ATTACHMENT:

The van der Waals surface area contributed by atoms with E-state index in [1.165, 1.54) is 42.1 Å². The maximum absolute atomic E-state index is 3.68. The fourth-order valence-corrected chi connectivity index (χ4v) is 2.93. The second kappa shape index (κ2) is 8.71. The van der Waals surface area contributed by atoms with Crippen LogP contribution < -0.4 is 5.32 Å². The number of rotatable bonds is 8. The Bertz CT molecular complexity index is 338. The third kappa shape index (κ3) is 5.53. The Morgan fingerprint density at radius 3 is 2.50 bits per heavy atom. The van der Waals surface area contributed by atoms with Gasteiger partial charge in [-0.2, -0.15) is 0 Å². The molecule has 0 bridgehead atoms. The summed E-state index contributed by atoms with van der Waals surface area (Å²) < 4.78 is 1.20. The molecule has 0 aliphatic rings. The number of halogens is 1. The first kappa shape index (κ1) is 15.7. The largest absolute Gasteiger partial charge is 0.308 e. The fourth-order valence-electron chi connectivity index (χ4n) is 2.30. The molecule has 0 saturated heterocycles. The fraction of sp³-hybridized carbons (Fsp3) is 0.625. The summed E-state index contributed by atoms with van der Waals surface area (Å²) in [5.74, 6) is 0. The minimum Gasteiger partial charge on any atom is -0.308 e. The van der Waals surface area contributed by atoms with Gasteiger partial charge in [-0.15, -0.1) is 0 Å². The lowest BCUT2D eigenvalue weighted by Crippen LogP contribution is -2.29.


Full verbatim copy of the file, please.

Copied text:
The van der Waals surface area contributed by atoms with E-state index in [1.165, 1.54) is 42.1 Å². The maximum absolute atomic E-state index is 3.68. The fourth-order valence-corrected chi connectivity index (χ4v) is 2.93. The second kappa shape index (κ2) is 8.71. The van der Waals surface area contributed by atoms with Crippen LogP contribution < -0.4 is 5.32 Å². The number of rotatable bonds is 8. The Bertz CT molecular complexity index is 338. The third kappa shape index (κ3) is 5.53. The Morgan fingerprint density at radius 3 is 2.50 bits per heavy atom. The van der Waals surface area contributed by atoms with Gasteiger partial charge in [-0.2, -0.15) is 0 Å². The molecule has 0 bridgehead atoms. The summed E-state index contributed by atoms with van der Waals surface area (Å²) < 4.78 is 1.20. The molecule has 0 aliphatic rings. The number of halogens is 1. The first kappa shape index (κ1) is 15.7. The largest absolute Gasteiger partial charge is 0.308 e. The fourth-order valence-electron chi connectivity index (χ4n) is 2.30. The molecule has 0 saturated heterocycles. The fraction of sp³-hybridized carbons (Fsp3) is 0.625. The summed E-state index contributed by atoms with van der Waals surface area (Å²) in [5.74, 6) is 0. The minimum Gasteiger partial charge on any atom is -0.308 e. The van der Waals surface area contributed by atoms with Gasteiger partial charge in [-0.15, -0.1) is 0 Å². The lowest BCUT2D eigenvalue weighted by Crippen LogP contribution is -2.29.